Weighing the Impact of Self-Driving Vehicles on Logistics

While the debate over the pros and cons of self-driving trucks expands, regulations are likely to play a key role in their potential future use.

A conceptualized image of a self-driving van with a drone and robot.
A conceptualized image of a self-driving van with a drone and robot.

The idea of self-driving automobiles continues to capture more widespread media attention. But what about self-driving trucks, or even self-driving forklifts? What impact might such technological automation have on logistics and transportation in the supply chain?

A Sept. 13 USAToday story noted, “A U.S. Senate committee is considering whether legislation dealing with the future of self-driving cars should also pave the way to self-driving trucks, considering the impact such technology could have on millions of workers. The Senate Commerce, Science and Transportation Committee held a hearing Wednesday on automated vehicles focusing on the future of self-driving commercial trucks and 3.5 million commercial truck drivers nationwide.”

The benefits of self-driving commercial trucks, noted the article, could “greatly help reduce traffic fatalities and improve safety.” The story also said, “Deborah A.P Hersman, President and CEO of the National Safety Council and former chairof the National Transportation Safety Board, urged the committee to do what it can to advance safety technology on all motor vehicles, calling the prospect of self-driving commercial vehicles potentially ‘game-changing.’"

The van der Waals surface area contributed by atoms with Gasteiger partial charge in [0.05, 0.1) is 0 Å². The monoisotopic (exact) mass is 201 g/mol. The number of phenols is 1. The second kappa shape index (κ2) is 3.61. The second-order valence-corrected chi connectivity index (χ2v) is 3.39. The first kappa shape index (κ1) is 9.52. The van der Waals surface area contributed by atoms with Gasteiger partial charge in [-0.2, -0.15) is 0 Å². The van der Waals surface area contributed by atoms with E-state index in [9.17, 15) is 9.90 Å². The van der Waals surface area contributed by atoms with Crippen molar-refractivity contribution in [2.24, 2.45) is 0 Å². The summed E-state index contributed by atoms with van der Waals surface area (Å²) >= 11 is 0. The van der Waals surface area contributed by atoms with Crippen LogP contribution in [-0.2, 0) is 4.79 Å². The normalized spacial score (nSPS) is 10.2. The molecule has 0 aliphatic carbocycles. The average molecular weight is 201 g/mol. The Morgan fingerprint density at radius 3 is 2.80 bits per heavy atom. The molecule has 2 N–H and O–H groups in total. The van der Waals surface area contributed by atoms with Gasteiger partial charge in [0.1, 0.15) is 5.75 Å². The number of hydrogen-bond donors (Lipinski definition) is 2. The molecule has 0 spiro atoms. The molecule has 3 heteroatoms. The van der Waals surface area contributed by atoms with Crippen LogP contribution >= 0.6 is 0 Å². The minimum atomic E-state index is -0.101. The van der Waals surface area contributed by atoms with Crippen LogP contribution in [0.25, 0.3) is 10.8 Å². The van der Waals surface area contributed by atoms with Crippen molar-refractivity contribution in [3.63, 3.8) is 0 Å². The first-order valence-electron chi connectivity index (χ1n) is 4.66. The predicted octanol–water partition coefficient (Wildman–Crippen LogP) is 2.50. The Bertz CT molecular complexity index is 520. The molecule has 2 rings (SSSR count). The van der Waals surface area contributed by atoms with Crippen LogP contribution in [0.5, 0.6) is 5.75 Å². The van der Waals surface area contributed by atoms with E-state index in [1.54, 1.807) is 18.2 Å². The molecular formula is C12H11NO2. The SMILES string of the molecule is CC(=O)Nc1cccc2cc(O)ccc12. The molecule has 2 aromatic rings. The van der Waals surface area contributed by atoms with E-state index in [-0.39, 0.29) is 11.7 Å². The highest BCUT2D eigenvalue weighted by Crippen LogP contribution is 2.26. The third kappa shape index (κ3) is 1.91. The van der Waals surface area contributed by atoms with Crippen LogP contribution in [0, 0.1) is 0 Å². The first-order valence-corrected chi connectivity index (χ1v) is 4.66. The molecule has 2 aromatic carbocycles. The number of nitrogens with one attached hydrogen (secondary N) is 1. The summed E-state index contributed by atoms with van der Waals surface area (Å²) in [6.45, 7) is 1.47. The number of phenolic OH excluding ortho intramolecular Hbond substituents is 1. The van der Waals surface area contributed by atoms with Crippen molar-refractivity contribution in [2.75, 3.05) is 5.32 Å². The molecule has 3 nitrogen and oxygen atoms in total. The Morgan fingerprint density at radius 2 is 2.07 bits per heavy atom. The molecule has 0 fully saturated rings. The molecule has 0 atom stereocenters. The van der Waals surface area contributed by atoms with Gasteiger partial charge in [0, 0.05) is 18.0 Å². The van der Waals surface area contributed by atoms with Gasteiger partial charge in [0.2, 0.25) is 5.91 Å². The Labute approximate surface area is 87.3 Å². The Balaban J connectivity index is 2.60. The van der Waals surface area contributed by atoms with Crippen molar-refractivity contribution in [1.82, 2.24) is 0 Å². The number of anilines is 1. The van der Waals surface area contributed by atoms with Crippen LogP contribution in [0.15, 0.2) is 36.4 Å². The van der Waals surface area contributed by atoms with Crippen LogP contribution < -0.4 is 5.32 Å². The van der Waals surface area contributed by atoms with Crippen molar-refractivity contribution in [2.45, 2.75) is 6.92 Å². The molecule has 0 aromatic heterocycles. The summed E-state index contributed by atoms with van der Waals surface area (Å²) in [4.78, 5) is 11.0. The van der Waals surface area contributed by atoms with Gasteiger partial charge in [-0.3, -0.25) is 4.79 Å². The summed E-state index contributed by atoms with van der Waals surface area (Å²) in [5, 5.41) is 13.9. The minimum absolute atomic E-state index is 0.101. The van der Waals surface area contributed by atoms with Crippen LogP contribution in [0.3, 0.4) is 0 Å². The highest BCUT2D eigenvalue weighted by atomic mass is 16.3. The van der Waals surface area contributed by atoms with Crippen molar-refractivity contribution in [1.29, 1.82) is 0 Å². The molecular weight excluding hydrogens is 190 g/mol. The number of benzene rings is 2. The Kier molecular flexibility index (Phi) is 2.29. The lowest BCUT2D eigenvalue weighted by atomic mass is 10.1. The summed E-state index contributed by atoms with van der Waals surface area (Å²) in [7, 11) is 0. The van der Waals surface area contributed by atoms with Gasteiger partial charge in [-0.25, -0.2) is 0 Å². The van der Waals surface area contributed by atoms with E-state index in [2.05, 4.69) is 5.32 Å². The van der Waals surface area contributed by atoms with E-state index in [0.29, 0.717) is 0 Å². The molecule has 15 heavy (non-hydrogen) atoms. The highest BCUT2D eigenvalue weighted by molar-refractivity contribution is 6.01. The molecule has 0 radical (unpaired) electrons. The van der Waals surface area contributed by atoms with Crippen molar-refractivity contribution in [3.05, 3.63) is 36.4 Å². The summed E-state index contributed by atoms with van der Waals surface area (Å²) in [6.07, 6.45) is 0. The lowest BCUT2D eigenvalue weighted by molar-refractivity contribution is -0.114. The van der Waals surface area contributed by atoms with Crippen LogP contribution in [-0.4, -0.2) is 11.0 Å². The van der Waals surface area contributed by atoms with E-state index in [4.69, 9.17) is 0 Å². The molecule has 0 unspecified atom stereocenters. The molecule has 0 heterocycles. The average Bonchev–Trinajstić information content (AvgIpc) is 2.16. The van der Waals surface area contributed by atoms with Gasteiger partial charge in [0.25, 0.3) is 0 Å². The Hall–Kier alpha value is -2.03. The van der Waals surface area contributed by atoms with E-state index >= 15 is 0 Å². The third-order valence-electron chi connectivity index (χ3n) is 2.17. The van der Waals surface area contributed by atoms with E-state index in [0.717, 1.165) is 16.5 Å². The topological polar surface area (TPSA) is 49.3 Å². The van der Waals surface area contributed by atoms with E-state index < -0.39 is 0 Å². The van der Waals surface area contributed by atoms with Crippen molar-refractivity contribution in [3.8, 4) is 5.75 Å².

The article’s headline, “Self-driving trucks could hurt drivers, Teamsters tell U.S. senator,” pointed to the potential downside of the truck technology in terms of jobs.

Relatedly, a Sept. 18 article in govtech.com noted, “Ken Hall, General Secretary Treasurer of the International Brotherhood of Teamsters, argued the technology could cost jobs and that small passenger cars and commercial trucks face separate issues. Developing rules for commercial trucks shouldn’t be rushed, Hall said.”

The story quoted Troy Clarke, Navistar President and CEO, with this optimistic viewpoint: “Personally, I believe drivers will become more like airline pilots — even more highly trained and skilled than they are today. …For example, an autonomous vehicle may be deployed on a straight highway with mixed vehicles, while the driver sitting in his or her seat is managing the controls and monitoring several platooning trucks, and ensuring the safe and secure operation of the trucks under their care. …Navistar sees autonomous technology as an extension of the safety technology already in place and we believe these greater levels of self-driving technology will help reduce human error, which accounts for approximately 94 percent of all motor vehicle accidents,” he said.

An Aug. 29, 2017 Forbes story, “What Will Happen To All The Driving Jobs? 5 Thoughts on Surviving a Post-Automation Job Market,” said, “Even in stationary logistics, automation threatens jobs. In warehouses, self-driving forklifts may grow ubiquitous. Amazon counts over 45,000 robots in its warehouses.”

Stay tuned as legislation helps “drive” this issue down the road…

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